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NASA's Commercial Crew Development Program:
Round 2 (CCDev2)

“The next American-flagged vehicle to carry our astronauts into space is going to be a U.S. commercial provider.” — Ed Mango, NASA Commercial Crew Program manager

Four companies have been awarded NASA development agreements in April 2011 to develop spacecraft to carry up to seven astronauts to the International Space Station.


Boeing was the big winner in CCDev-2, getting $92.3 million, on top of the $18 million it won the previous year. The initial $18 million allowed Boeing to complete several risk reduction demonstrations and a System Definition Review (SDR) in October, 2010. The CST-100's system characteristics and configuration were base-lined. Boeing designed, built and tested a pressurized structure of the crew module. It also developed an avionics systems integration facility to support rapid prototyping and full-scale development.

Boeing notes that the CST-100 spacecraft relies on proven materials and subsystem technologies that are safe and affordable. Plans include ferrying astronauts and supplies to the International Space Station (ISS), as well as crew and passengers to the space station being proposed by Bigelow Aerospace.

Boeing CST-100
Boeing CST-100 spacecraft

The CST-100 is designed to carry up to seven passengers and is designed to be launched by a number of different expendable launch vehicles. These include United Launch Alliance's Delta 4 and Atlas 5, Space Exploration Technologies' Falcon 9, and the European Ariane 5.

NASA's 14-month CCDev-2 Space Act Agreement will enable Boeing to further mature its system to a Preliminary Design Review (PDR), a critical step that ensures the system design meets all requirements.

Sierra Nevada

Sierra Nevada Corporation received $80 million in the second round to go with the $20 million it received in 2010. Sierra Nevada acquired the Dream Chaser project in December 2008, and won funding in round one of the CCDev program. This was the largest award in round one. The project derives from the HL-20 program undertaken in 1990 by NASA's Langley Research Center in Hampton, Virginia.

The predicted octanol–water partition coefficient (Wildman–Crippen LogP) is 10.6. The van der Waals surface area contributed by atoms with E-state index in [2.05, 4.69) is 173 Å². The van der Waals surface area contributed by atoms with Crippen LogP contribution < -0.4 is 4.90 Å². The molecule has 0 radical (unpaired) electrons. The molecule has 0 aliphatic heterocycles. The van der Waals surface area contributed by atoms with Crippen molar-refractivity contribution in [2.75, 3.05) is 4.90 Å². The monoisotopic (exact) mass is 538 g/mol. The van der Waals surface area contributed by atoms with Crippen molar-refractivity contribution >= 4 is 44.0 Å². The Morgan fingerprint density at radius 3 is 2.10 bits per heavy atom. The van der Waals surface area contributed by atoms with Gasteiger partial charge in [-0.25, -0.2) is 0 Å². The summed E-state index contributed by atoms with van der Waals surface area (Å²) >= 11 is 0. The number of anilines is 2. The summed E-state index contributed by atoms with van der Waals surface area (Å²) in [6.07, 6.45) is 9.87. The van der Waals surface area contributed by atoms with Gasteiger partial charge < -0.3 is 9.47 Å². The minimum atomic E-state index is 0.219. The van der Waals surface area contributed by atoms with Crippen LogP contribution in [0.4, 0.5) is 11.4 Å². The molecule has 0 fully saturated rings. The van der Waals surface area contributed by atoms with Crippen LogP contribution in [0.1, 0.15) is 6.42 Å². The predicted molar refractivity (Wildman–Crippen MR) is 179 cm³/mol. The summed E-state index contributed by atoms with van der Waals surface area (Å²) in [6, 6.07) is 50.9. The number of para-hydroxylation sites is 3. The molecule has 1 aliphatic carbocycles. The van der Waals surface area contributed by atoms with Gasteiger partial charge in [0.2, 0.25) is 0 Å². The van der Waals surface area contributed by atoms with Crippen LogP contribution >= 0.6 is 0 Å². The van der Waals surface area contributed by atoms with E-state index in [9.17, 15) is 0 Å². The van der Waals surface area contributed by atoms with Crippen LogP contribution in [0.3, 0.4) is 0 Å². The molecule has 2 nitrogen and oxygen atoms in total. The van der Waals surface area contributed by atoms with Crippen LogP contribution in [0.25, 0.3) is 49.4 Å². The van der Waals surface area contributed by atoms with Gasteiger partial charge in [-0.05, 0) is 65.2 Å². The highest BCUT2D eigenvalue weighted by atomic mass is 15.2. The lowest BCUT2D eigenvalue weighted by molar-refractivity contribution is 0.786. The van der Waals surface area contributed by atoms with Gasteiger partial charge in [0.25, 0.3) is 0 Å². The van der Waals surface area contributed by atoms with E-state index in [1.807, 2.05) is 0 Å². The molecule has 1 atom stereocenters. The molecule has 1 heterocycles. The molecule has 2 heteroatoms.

Dream Chaser
Sierra Nevada's Dream Chaser

The Dream Chaser is designed to carry up to seven people to the International Space Station and back. The vehicle is designed to launch vertically on an Atlas V rocket and land horizontally on conventional runways.


NASA awarded $75 million to SpaceX to develop a new launch escape system that will enable the company's Dragon spacecraft to be rated to carry astronauts. "This award will accelerate our efforts to develop the next-generation rockets and spacecraft for human transportation," said Elon Musk, SpaceX CEO and Chief Designer. "With NASA's support, SpaceX will be ready to fly its first manned mission in 2014."

Dragon interior
NASA astronauts Cady Coleman and Scott Kelly inspect the Dragon spacecraft interior

Dragon is designed to carry seven astronauts to and from the International Space Station (ISS) along with cargo. It will launch aboard a Falcon 9 rocket built by SpaceX. The cargo version of Dragon is slated to dock with the ISS in December 2011.

Blue Origin

The Blue Origin company received an award of $22 million for CCDev-2. Funding from this round will help with spacecraft development through the requirements review stage including work on the thermal protection system and an analysis of the aerodynamics of its cone shaped body.

Blue Origin spacecraft
Blue Origin spacecraft

The spacecraft is designed to carry seven astronauts to low Earth orbit. It will carry astronauts and cargo to and from the International Space Station and serve as an ISS emergency escape vehicle for up to 210 days. The vehicle is designed for launch on an Atlas V rocket.

Note that CCDev money is not being used for development of the Blue Origin launch vehicle, about which the company is quite secretive.

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Updated Wed, Sep 7, 2011 at 13:23:21
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